From what I’ve seen over the years, PR pros aren’t easily shocked.
However, New York State’s Joint Commission on Public Ethics (JCOPE) has managed to stun most in the industry.
Earlier this year, JCOPE passed regulations that require PR consultants to provide information on their relationships and interaction with the media and government officials in the state of New York. Doesn’t it sound like the kind of accountability that lobbyists must provide?
According to the scope of the rules, PR practitioners or firms working with New York State officials could be labeled as lobbyists because of their potential influence on public officials via the media.
The new guidelines say that a PR professional in the Empire State is considered a lobbyist if any of the following situations apply:
The result of PR initiatives includes introducing, passing or defeating a bill
The PR message takes a clear position on a bill
The PR efforts are an attempt to influence a public official in regards to a bill
The move has prompted public relations practitioners, agencies and professional organizations to ask how this label could be associated with the entire PR industry.
Five years ago, the Public Relations Society of America (PRSA), the nation’s oldest and largest professional organization for the industry, spearheaded a modernization of the definition of public relations. This is their new definition:
Public relations is a strategic communication process that builds mutually beneficial relationships between organizations and their publics.
This stands in stark contrast to a general lobbying definition according to the “Principles for the Ethical Conduct of Lobbying” by Georgetown’s Woodstock Center:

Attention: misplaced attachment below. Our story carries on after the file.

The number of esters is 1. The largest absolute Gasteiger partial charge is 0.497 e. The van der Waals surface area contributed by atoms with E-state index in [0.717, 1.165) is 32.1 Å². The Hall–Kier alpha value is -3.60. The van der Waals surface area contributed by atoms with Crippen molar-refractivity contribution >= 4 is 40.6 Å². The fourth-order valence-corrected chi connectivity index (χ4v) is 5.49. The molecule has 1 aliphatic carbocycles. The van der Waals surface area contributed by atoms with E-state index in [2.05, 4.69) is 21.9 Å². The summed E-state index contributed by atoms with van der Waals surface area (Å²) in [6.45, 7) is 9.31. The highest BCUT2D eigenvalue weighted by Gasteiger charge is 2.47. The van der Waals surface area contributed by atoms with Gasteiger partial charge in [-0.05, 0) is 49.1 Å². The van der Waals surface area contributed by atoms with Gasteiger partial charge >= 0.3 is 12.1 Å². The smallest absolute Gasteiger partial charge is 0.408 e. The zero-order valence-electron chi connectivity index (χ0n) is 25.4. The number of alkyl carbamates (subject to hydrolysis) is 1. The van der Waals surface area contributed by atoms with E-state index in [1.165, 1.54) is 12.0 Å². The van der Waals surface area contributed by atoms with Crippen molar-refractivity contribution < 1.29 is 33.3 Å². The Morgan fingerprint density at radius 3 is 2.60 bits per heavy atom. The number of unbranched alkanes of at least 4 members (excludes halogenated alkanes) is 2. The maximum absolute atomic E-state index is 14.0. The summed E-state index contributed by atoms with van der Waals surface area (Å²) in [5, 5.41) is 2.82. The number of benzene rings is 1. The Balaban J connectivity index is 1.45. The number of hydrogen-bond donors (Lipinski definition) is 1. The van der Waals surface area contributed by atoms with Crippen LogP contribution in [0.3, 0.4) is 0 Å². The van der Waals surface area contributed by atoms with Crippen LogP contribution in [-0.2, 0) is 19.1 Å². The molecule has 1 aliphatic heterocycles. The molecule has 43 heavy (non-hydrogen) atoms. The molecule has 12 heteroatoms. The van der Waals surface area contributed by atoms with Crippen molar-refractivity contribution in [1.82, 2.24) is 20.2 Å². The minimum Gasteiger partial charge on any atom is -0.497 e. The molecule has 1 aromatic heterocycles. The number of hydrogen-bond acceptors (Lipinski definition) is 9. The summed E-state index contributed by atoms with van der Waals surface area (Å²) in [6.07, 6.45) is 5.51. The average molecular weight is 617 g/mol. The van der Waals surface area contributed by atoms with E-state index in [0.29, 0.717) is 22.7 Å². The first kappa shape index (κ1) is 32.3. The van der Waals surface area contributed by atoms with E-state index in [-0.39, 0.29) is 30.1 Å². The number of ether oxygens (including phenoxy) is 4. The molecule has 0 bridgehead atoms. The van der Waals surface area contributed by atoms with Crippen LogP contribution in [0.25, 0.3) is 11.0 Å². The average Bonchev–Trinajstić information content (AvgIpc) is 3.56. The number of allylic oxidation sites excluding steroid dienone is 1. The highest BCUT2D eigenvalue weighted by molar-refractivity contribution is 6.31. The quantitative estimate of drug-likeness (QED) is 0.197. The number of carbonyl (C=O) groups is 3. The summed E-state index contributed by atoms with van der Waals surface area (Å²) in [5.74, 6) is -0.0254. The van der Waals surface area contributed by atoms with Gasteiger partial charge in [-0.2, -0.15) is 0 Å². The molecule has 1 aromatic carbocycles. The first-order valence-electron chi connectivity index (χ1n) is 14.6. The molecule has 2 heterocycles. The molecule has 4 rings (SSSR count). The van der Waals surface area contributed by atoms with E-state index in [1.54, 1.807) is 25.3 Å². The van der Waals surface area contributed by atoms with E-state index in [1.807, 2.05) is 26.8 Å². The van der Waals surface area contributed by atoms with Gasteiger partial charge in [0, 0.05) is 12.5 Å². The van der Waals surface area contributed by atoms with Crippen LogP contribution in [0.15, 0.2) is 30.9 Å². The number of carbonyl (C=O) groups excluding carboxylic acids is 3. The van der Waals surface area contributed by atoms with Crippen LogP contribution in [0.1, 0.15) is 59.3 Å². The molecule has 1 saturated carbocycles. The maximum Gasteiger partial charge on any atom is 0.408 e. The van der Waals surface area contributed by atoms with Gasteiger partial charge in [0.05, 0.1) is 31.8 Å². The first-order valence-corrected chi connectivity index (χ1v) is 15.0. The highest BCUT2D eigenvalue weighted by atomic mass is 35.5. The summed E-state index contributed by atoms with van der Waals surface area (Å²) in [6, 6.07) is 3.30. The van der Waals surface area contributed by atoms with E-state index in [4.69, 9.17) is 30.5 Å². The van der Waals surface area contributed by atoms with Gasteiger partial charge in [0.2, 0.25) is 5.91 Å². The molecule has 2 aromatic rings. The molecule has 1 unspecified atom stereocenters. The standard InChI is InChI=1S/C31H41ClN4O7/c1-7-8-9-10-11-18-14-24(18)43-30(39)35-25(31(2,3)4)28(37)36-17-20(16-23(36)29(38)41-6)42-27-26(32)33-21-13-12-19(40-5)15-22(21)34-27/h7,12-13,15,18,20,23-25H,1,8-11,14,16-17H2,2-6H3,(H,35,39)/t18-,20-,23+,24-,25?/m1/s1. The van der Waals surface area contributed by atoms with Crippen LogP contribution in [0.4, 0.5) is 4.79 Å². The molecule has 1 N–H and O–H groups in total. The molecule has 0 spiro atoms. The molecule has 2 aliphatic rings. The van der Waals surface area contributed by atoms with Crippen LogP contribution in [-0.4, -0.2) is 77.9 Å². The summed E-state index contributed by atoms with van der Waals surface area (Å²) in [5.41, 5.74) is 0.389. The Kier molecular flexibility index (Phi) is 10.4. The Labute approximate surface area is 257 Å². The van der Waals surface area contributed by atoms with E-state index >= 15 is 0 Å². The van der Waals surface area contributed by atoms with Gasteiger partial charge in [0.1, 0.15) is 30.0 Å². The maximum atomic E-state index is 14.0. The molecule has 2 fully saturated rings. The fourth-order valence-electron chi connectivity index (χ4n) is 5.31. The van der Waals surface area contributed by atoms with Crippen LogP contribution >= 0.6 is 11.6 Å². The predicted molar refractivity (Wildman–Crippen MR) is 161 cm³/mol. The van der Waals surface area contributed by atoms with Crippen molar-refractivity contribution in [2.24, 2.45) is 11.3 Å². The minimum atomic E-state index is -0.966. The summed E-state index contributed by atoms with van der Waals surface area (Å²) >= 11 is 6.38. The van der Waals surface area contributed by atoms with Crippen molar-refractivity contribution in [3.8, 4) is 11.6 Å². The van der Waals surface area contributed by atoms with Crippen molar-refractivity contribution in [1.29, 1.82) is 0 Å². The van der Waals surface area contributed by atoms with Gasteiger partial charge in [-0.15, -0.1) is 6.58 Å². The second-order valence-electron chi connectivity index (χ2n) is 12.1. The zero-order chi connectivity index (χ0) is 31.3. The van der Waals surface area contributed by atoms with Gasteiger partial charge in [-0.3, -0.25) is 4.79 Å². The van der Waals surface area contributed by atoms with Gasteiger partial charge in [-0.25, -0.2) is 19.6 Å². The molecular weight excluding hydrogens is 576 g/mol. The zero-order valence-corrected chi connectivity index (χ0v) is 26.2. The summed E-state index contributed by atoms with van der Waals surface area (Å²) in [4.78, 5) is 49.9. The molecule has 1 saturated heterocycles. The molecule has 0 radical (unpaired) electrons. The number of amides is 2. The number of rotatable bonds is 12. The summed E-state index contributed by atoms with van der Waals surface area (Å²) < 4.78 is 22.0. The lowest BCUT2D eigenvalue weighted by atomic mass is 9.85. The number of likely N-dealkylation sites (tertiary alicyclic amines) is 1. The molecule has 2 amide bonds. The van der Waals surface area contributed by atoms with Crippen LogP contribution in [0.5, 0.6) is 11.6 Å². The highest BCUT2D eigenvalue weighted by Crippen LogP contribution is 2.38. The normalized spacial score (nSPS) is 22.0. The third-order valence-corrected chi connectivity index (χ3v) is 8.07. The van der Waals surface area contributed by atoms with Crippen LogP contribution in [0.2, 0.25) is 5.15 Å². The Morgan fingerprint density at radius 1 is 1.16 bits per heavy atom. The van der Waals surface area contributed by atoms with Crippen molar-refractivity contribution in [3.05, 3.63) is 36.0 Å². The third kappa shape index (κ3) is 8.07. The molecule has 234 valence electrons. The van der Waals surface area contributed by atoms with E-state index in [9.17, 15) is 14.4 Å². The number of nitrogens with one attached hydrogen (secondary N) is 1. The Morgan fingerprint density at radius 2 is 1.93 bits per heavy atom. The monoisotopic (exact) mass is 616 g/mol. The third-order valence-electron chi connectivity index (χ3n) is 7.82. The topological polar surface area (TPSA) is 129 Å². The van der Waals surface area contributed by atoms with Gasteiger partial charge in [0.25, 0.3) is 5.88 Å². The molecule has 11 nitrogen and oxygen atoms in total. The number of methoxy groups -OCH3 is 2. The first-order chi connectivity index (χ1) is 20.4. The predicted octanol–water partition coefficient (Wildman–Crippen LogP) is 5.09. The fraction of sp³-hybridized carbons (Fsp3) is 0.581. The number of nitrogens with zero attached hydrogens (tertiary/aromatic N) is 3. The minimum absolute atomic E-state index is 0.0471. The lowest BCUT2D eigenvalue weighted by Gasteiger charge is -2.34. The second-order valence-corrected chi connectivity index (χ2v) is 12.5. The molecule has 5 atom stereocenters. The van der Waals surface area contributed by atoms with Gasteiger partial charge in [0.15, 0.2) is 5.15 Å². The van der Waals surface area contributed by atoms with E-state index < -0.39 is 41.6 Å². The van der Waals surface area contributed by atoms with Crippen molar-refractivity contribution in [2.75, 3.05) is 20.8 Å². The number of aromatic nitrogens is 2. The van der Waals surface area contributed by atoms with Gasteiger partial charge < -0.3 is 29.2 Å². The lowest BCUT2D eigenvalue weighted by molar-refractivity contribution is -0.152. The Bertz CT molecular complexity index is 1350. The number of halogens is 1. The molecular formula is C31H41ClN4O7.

The deliberate attempt to influence political decisions through various forms of advocacy directed at policymakers on behalf of another person, organization or group.
PRSA has released a statement to oppose JCOPE’s regs. In addition, PRSA has requested JCOPE reconsider the mandate:
We suggest that JCOPE chair Daniel Horwitz and the other members of the commission consider the chilling effect it will most certainly have on free and clear lines of necessary public communication. They should issue a revised opinion that focuses on interactions between lobbyists and government officials. Such an opinion could require our clients to include expenses for PR campaigns related to legislation and rulemaking on their reports, but would not force registration and reporting on those who no one considers to be lobbyists.
Most PR practitioners strive to work ethically with all interested parties—including journalists— to connect information to the appropriate audiences. While the scope of public relations is wide, the majority of folks working in PR are not working on activities designed to influence public officials and legislation. Consider the daily schedules of most PR pros:
Writing press releases
Developing media contacts
Maintaining positive client relationships
PR pros are always looking for ways to create credible stories with the purpose of communicating important information to the public.
By sharing safety information, medical treatments, research or consumer behavior, practitioners provide insight that’s important in the lives of people and the communities in which they live and work. Even on the hyperlocal level, like high school sports scores and ribbon cuttings, the public depends on PR practitioners to inform them about their world.
As the debate rages, PR professionals and industry organizations across the country will continue to stand together and oppose mandates that unfairly group public relations with lobbying and lobbyists.
Lisa Arledge Powell is president of MediaSource, a content-focused public relations firm that specializes in brand journalism. MediaSource has been named Best Health Care Agency in 2013, 2014 and 2015 in Ragan’s Health Care PR & Marketing Awards. Connect on Twitter: @LisaArledge.
This article was created in partnership with MediaSource.